Stretched to the limit: Ireland is lacking in specialist doctors to treat children’s mental health

Mental health services based on assesment see long waiting times. Credit: Orla Dwyer

The Covid-19 pandemic has drawn public and political attention to the Irish health system and the courageous work of health workers on the front line. Before the pandemic struck, reporters from The College View identified and examined some of the major pre-coronavirus challenges faced by the Irish healthcare system, including waiting lists for some chronic conditions, the dependence on locums (doctors in temporary positions) in short-staffed hospitals, and the difficulty some parts of the population – Travellers, the homeless – have in accessing healthcare. These stories present facts and context to understand the Irish health system has been stretched to its limit as it deals with the effects of Covid-19.

Ireland cannot hire enough specialists to treat children and adolescents with mental health problems because poor working conditions and low domestic salaries drive consultants to work abroad, experts say.

Health authorities assess the country’s child and adolescent mental health services (CAMHS) units, which is a free service that helps young people aged up to 18 with mental health difficulties.

Figures gathered from these assessments found that recruitment of mental health specialists failed to meet targets set out in a 2006 government strategy called Vision for Change, a plan for providing sufficient services for people with mental illness.

The assessments are carried out nationwide within nine specific Community Health Care Organisation (CHO) areas.

Figures from October 2019 show that the South-West were the worst off, meeting only 39.9% of the Vision for Change employment target.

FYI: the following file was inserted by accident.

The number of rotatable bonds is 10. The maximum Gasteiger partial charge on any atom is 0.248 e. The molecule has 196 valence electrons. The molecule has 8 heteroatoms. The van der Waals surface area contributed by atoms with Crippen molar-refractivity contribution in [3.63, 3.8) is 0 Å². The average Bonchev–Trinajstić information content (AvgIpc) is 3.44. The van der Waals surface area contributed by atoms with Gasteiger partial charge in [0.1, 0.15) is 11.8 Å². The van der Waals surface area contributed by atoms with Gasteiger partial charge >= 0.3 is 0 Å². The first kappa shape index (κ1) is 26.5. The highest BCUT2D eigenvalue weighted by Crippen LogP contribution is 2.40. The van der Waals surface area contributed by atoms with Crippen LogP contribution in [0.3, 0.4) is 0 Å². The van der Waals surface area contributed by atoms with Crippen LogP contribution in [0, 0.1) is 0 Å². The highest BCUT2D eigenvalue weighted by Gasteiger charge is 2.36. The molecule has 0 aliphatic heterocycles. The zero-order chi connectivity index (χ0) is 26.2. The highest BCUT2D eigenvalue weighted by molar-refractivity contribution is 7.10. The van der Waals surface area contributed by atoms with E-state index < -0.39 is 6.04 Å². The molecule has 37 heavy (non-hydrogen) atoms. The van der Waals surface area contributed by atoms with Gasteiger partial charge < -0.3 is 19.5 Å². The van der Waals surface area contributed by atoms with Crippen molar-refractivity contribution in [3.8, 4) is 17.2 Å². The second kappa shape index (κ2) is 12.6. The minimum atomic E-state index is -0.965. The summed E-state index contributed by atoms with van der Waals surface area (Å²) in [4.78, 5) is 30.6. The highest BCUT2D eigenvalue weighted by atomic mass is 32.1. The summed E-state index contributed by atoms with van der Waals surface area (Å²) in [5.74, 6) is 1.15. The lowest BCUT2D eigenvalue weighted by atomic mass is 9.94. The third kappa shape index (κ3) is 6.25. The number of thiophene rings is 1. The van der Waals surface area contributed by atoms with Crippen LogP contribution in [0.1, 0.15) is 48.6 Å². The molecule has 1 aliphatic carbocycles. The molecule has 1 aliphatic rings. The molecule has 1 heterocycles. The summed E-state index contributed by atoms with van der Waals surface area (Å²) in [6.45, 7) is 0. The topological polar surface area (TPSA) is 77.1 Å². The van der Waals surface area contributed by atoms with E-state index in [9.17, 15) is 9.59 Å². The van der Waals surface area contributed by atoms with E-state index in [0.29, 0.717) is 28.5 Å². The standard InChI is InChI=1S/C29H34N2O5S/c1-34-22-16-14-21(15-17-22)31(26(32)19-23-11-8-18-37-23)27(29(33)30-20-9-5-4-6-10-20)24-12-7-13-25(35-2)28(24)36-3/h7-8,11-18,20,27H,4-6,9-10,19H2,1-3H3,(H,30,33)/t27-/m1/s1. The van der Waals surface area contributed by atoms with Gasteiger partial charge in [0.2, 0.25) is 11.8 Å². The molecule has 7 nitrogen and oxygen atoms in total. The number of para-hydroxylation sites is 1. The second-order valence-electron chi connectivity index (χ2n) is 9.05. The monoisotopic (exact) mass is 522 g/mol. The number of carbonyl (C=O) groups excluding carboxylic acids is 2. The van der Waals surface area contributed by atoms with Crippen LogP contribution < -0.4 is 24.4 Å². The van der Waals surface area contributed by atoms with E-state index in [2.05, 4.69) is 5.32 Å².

The Irish Medical Organisation (IMO), which represents Irish doctors, stated in a 2018 report that poor working conditions, as well as uncertain career progression, were barriers that have resulted in a declining Irish medical workforce, with particular impacts on consultants.

The IMO said that failure to improve consultant contracts has led to the decline in the successful recruitment of Irish consultants. It said that in recent years there has been a 30 percent salary reduction for new entry consultants.

Paediatric consultant, Dr Kieran Moore, said that among other issues within the services, there is the problem of doctors working as consultant paediatric or child and adolescent psychiatrists who are not trained in the specialty.

As a result of this, he said: “Many consultants think what is the point in training for so many years when someone who is not trained can get the same money and pay.”

A further push-factor clarified by the IMO was that Irish trainee doctors often spend longer periods of time training for their consultancy posts than those in countries such as Australia, New Zealand, and England. In addition to this, they remain on lower pay scales and earn significantly less compared to their peers internationally.

Of the five doctors in specialist training with Dr. Moore, only one remains “reluctantly”  in Ireland.